Mar 10, 2015

Employee turnover is a fact of life. And as it turns out, not even the most in-demand employers are immune.

Earlier this year, rumors were circulating that “tons of engineers” were ready to leave Google after employees received underwhelming year-end bonuses, and Elon Musk recently claimed that Apple was offering his employees a $250,000 signing bonus to leave Tesla.

Turnover is costly to any enterprise, but especially to high-profile companies like Google and Tesla. Not only do you lose valuable team members, but also an employee who quits can cost up to 150 percent of his or her salary to replace.

There are a variety of reasons why employees decide to leave a company. Some leave for a higher-paying position, a challenging new role, or a more appealing title, but most reasons boil down to one preventable factor: employee disengagement.

Why employees disengage

There are two types of disengaged employees.

First, you have those who simply get tired of their role at your company and leave. These losses can be painful, but the alternative is worse: Employees who disengage and stick around. These employees are poisonous to your company because they can infect the rest of your team with apathy and resentment.

Employees disengage for a variety of reasons, but usually it’s because they feel underappreciated in their role when their effort and sacrifices go unrecognized. They may also feel like they don’t have autonomy in their role or a clear path for future growth.

Whatever the reason, if you’re going to retain a solid and lasting workforce, you need to find ways to make them feel engaged, appreciated, and excited about the future.

5 ways to boost engagement and retention

A study by Glassdoor shows that employee appreciation truly does make a difference in employee engagement and turnover. Some 81 percent of respondents said they feel motivated to work harder when their boss shows appreciation for their work, and more than half would stay with their employer longer if their boss showed more appreciation.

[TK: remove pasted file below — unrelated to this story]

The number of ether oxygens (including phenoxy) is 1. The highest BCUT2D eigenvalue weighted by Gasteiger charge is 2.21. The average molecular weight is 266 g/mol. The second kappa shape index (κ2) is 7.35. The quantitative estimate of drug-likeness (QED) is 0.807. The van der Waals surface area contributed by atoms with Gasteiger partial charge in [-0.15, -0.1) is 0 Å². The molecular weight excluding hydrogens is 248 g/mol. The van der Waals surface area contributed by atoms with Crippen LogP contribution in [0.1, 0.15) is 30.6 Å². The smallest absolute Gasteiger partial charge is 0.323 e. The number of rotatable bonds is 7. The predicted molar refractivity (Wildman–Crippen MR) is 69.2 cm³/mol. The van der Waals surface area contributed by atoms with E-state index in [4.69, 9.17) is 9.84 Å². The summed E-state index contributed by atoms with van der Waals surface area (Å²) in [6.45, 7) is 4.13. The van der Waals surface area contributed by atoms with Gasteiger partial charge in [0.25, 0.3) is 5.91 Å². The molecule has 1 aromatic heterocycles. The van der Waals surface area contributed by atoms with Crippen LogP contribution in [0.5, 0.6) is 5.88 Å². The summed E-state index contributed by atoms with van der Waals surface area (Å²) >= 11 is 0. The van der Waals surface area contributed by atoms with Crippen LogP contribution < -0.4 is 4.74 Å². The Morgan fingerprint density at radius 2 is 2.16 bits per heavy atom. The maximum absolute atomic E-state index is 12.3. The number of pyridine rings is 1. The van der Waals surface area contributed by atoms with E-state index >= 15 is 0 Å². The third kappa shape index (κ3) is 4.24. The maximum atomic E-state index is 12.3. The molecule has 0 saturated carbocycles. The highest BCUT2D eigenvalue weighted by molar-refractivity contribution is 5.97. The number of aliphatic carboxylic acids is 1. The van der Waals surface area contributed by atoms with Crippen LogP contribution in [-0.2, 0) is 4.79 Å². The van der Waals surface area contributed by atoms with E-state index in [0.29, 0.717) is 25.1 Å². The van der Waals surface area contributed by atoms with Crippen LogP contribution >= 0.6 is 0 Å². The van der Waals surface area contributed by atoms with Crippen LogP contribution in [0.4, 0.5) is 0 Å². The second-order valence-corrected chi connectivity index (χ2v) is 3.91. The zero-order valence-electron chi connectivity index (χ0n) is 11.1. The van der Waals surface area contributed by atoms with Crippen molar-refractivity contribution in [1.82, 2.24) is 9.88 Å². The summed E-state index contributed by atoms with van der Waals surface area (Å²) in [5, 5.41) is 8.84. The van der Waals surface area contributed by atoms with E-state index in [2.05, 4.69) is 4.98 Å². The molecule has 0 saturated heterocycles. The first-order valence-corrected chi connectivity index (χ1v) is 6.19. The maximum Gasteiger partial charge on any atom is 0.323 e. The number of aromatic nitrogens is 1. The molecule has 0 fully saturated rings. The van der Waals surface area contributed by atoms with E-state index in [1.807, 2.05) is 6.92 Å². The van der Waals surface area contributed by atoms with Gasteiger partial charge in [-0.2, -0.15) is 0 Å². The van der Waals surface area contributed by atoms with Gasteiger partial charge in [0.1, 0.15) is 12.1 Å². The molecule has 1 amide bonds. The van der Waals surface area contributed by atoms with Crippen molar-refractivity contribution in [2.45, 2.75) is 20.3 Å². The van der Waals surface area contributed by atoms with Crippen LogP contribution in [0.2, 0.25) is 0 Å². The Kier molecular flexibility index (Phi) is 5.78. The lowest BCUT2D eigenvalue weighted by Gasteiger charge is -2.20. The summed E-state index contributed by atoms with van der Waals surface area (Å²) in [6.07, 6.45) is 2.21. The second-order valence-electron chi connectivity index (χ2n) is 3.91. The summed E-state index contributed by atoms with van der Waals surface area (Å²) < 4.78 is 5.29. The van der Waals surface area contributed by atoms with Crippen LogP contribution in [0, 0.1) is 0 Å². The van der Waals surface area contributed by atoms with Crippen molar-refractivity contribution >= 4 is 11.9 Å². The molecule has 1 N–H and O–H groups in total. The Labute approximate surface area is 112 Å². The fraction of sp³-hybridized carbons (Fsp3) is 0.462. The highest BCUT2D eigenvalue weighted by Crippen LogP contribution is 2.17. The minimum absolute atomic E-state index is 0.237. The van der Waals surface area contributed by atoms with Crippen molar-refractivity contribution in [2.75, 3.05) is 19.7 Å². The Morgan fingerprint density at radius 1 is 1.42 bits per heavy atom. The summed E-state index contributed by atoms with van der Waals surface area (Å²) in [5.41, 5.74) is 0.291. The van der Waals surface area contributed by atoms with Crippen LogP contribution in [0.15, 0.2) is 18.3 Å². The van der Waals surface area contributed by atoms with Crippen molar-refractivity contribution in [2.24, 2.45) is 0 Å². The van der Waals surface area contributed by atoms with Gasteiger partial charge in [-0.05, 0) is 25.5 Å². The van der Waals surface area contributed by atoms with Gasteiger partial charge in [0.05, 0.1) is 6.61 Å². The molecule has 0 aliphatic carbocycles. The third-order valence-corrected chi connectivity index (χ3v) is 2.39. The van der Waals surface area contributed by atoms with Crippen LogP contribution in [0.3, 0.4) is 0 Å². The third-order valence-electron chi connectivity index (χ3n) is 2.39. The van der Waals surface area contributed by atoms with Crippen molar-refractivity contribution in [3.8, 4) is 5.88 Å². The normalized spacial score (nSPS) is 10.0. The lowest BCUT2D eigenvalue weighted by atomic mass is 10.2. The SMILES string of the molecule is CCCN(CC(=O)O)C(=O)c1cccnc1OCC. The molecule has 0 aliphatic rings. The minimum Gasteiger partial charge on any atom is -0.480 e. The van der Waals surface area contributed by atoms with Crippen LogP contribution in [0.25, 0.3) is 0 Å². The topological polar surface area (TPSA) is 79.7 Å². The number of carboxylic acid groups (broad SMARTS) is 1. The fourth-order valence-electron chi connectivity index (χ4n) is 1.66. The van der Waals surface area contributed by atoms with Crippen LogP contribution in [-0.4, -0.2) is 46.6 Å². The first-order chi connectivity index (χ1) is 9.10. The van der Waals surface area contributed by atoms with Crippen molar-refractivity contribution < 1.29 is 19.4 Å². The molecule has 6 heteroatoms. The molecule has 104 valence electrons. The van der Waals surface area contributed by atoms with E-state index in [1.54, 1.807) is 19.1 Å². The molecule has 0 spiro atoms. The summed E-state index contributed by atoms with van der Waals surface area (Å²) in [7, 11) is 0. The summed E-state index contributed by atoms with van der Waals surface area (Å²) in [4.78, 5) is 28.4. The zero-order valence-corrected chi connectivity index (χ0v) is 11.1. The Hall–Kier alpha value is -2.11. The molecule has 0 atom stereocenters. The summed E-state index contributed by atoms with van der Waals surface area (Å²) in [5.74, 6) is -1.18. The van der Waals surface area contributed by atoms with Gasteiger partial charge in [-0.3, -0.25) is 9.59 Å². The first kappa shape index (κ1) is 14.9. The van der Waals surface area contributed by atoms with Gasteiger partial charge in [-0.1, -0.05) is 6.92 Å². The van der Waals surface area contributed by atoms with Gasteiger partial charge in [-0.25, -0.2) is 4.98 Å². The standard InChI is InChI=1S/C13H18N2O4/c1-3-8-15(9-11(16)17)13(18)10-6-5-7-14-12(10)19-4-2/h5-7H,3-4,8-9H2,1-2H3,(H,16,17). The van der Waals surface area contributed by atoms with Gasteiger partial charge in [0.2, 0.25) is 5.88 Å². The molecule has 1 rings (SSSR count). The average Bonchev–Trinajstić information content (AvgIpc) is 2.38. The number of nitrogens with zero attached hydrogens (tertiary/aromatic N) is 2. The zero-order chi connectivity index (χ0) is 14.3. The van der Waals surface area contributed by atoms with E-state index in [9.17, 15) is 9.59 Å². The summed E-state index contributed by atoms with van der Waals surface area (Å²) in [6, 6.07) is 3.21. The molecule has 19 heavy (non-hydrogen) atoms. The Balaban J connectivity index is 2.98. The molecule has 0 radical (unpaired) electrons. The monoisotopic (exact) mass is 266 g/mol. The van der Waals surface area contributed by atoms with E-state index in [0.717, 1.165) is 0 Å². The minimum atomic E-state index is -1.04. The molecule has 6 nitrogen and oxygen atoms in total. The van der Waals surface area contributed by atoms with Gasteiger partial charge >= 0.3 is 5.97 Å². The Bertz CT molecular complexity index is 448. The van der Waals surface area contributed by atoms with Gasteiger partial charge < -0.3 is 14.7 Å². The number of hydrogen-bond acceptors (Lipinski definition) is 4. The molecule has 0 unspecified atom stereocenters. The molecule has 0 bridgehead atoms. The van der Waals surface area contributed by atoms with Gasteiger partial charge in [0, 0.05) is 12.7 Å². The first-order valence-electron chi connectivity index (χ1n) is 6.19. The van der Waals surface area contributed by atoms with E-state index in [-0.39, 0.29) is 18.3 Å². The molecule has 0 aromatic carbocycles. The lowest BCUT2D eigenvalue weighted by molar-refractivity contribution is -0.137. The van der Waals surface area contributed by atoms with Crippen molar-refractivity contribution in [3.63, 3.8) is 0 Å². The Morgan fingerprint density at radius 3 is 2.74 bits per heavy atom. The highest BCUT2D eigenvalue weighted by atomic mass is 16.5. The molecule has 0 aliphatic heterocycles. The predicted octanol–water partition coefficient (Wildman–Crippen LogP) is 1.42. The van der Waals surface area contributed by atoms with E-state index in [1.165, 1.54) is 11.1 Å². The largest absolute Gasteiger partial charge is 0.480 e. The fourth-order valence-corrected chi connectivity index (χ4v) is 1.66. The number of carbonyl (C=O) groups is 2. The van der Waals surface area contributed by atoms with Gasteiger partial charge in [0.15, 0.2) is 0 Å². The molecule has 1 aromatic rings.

There are several things you can do to boost morale, increase engagement, and get employees to stick around:

1. Give small artifacts of appreciation

Sometimes keeping your employees happy is as simple as providing small, thoughtful gifts.

This probably won’t cut it if you’re not delivering on the core necessities such as fair pay, good health care, and a quality work environment, but if you take the time and effort to provide the occasional thoughtful gift, it will show employees that you really care about them.

2. Think beyond the office

Remember that your employees are people who have lives during the 16 hours that they’re not in the office. Do something to make that part of their lives easier — especially when they’re working extra hard on your behalf.

At my company, many of our employees are working moms who feel obligated to clean the house while staying on top of their work. We solved this by paying to have employees’ homes cleaned every other week.

This is an expense they would probably never spend their own money on, but it makes their lives much less stressful. And while it might cost us $1,500 annually per employee, the return is $20,000 in productivity because our employees are focused on work instead of worrying about their growing to-do lists.

3. Plan trips that include spouses

People who play together stay together.

Create a community beyond the office in a way that rewards employees for great performance, provides a chance for spouses to connect, and gives everyone the opportunity to unbutton his or her collar and relax.

4. Track appreciation

You’re probably already tracking most aspects of your business, from sales to website visitors to call-response times. But what about employee appreciation?

Ask your managers to track and report how often they give positive feedback to team members. Not only will employees feel good about getting the appreciation they deserve, but it will also build this engagement-enhancing gratitude into your company culture.

5. Surprise employees with unexpected generosity

You’ve probably heard about the importance of surprising and delighting your customers, but treating your employees this way is just as important.

Say you added a $5 bonus to every weekly paycheck. Probably no one would notice or care. But if you surprised employees with a $250 gift at the end of the quarter, the response would be huge.

Everybody wants to feel loved and appreciated, and smart companies capitalize on the kid inside every employee with these random displays of generosity.

In the end, it’s ALL about appreciation

At the end of the day, employee disengagement isn’t about salaries or year-end bonuses. I’d be willing to bet that even employee turnover at companies like Google isn’t solely a money issue; it’s an appreciation issue.

Your employees work hard, and you can’t wait until the yearly retreat to tell them how great they are. You need to show it year round and build appreciation into your company culture.

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